Here again, the controlled group rules apply. If it weren’t for their common control, the health plan of CPC could pay secondary to Medicare and CPC wouldn’t be prohibited from incentivizing employees or their spouses to enroll in Medicare. However, since they are part of a controlled group, they cannot.
While HUB cannot advise on controlled group status, HUB can provide education on the rules that must be followed when there is a controlled group like those described above and consult on the benefits of being a controlled group. Chief among those benefits is the ability to offer the same benefits to employees of different entities within the controlled group. Depending on the number of employees in each controlled group member, combining benefits may bring economies of scale through potentially exploring plan funding options (such as moving from fully-insured to self-insured) not feasible for one entity on its own, as well as the ability to administer a single plan rather than multiple. Importantly, organizations need to work with their legal counsel or CPA to understand if they are part of a controlled group so they can understand their compliance obligations.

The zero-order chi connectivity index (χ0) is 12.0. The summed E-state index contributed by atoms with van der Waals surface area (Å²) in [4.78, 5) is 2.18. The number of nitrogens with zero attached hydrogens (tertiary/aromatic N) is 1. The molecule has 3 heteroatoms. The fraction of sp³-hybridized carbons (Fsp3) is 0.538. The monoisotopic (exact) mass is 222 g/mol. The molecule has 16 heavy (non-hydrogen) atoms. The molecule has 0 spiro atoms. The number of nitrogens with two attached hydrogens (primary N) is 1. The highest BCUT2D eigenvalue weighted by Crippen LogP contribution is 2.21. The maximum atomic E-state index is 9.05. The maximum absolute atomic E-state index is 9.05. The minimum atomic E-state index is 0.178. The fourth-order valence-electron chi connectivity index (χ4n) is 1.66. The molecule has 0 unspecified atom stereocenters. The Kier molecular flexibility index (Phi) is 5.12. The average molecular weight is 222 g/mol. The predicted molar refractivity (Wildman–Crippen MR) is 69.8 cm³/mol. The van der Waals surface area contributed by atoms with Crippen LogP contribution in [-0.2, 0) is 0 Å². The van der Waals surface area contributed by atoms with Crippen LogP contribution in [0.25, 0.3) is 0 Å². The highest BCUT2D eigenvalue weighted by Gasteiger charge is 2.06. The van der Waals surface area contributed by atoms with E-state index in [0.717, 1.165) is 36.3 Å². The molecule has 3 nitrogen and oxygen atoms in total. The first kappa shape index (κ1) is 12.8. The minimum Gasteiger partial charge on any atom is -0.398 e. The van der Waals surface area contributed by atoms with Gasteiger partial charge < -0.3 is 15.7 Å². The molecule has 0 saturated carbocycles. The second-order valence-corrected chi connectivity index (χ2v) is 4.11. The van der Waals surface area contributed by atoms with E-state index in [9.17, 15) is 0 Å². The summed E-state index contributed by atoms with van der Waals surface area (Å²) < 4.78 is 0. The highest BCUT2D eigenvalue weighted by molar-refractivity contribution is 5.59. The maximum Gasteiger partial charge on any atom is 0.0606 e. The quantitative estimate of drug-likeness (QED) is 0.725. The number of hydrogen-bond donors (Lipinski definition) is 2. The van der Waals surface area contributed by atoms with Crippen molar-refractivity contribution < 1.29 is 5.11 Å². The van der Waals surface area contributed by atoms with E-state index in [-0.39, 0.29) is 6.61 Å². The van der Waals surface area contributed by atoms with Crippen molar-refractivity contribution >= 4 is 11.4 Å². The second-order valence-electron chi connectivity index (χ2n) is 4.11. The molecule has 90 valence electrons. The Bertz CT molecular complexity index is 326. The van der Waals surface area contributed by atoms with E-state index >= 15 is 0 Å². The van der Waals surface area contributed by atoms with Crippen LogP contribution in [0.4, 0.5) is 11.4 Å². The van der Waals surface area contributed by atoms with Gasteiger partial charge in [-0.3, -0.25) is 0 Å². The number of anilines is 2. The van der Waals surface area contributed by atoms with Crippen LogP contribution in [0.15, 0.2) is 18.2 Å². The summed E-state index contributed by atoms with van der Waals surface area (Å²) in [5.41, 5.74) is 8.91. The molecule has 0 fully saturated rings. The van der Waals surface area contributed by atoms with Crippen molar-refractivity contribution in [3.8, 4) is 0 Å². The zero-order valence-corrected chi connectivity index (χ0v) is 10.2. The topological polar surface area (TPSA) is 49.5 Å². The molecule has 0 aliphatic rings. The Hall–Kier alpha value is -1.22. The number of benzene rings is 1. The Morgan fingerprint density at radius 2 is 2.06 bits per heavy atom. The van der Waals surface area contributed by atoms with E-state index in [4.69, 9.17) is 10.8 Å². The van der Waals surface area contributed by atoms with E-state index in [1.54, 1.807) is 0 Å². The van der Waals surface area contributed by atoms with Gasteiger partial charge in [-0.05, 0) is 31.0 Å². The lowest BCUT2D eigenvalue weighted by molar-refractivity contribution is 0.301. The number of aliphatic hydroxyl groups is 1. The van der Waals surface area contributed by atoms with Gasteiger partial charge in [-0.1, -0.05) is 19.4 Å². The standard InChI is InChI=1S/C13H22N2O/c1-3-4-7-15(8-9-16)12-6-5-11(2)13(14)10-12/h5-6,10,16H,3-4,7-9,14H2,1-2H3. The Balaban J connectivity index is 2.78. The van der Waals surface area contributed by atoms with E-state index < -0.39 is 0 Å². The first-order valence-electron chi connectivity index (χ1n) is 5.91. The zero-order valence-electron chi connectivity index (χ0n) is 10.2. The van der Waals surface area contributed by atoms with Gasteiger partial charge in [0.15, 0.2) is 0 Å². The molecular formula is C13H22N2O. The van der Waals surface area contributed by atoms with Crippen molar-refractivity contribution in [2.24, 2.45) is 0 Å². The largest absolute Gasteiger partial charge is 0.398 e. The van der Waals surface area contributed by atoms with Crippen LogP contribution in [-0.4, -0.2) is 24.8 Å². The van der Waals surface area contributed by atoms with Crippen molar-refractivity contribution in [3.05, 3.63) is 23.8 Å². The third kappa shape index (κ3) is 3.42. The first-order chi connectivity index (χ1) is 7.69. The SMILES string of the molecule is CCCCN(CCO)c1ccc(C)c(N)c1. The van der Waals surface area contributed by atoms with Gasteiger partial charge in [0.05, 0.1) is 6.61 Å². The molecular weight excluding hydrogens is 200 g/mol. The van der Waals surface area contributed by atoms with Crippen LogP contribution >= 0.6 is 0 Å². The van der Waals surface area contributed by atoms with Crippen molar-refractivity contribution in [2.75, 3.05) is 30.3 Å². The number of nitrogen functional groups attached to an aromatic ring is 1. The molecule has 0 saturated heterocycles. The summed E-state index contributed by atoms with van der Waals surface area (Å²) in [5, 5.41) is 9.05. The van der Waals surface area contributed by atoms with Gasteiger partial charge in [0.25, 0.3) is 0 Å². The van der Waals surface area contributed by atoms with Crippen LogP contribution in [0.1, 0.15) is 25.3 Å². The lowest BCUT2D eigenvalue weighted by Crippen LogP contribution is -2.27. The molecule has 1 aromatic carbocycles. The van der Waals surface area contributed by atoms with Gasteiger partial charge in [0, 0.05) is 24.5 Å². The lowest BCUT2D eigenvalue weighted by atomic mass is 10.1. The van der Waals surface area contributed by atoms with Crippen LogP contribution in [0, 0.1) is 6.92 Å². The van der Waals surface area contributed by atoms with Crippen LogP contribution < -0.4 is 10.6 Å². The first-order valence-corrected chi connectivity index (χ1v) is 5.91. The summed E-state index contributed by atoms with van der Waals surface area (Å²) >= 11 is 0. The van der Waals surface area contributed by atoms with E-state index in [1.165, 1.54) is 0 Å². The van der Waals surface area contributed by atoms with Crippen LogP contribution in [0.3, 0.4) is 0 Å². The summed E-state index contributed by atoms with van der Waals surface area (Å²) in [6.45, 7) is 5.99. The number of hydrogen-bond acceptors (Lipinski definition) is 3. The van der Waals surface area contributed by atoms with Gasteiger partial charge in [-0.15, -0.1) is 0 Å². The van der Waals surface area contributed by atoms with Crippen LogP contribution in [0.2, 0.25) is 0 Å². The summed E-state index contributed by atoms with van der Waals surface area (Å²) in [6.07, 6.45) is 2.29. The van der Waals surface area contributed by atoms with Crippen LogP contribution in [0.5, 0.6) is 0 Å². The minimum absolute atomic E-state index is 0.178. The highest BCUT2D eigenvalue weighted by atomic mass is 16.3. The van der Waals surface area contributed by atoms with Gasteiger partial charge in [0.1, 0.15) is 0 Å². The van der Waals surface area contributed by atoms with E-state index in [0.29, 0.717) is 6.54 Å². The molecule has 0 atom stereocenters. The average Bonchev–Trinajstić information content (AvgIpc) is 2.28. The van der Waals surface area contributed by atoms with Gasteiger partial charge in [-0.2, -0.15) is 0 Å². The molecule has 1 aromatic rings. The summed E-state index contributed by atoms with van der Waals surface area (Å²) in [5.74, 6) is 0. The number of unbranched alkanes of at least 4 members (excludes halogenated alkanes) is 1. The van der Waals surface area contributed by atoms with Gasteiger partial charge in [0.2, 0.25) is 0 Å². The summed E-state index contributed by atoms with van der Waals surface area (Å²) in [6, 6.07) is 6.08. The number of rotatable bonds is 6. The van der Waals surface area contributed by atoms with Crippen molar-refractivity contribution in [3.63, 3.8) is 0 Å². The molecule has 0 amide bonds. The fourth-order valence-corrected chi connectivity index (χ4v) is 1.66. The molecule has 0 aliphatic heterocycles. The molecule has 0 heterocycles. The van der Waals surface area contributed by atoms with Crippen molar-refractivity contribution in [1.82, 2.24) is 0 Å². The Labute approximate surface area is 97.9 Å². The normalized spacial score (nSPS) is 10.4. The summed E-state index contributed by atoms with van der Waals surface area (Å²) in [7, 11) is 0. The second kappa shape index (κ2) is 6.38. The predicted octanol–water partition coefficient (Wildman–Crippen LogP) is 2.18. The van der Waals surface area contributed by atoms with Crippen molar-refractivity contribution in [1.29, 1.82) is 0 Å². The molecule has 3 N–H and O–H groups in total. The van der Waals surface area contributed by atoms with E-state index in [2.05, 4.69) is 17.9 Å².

NOTICE OF DISCLAIMER
The information herein is intended to be educational only and is based on information that is generally available. HUB International makes no representation or warranty as to its accuracy and is not obligated to update the information should it change in the future. The information is not intended to be legal or tax advice. Consult your attorney and/or professional advisor as to your organization’s specific circumstances and legal, tax or other requirements.